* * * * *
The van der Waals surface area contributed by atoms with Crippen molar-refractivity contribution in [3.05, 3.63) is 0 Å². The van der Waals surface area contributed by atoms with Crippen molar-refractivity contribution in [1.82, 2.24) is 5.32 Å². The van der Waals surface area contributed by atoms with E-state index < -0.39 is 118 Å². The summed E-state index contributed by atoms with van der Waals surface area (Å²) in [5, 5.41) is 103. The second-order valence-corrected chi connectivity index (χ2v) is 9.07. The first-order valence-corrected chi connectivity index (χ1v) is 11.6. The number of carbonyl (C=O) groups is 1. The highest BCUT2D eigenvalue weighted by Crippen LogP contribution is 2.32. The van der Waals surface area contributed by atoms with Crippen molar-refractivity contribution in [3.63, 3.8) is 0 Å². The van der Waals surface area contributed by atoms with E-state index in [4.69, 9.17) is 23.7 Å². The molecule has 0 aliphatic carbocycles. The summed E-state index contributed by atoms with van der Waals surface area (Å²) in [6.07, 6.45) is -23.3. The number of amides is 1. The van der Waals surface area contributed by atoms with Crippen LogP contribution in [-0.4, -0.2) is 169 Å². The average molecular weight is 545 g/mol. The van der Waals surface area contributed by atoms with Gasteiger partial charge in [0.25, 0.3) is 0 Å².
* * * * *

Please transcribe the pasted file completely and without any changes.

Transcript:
The van der Waals surface area contributed by atoms with Crippen molar-refractivity contribution in [3.05, 3.63) is 0 Å². The van der Waals surface area contributed by atoms with Crippen molar-refractivity contribution in [1.82, 2.24) is 5.32 Å². The van der Waals surface area contributed by atoms with E-state index < -0.39 is 118 Å². The summed E-state index contributed by atoms with van der Waals surface area (Å²) in [5, 5.41) is 103. The second-order valence-corrected chi connectivity index (χ2v) is 9.07. The first-order valence-corrected chi connectivity index (χ1v) is 11.6. The number of carbonyl (C=O) groups is 1. The highest BCUT2D eigenvalue weighted by Crippen LogP contribution is 2.32. The van der Waals surface area contributed by atoms with Crippen molar-refractivity contribution in [3.63, 3.8) is 0 Å². The van der Waals surface area contributed by atoms with E-state index in [4.69, 9.17) is 23.7 Å². The molecule has 0 aliphatic carbocycles. The summed E-state index contributed by atoms with van der Waals surface area (Å²) in [6.07, 6.45) is -23.3. The number of amides is 1. The van der Waals surface area contributed by atoms with Crippen LogP contribution in [-0.4, -0.2) is 169 Å². The average molecular weight is 545 g/mol. The van der Waals surface area contributed by atoms with Gasteiger partial charge in [0.25, 0.3) is 0 Å².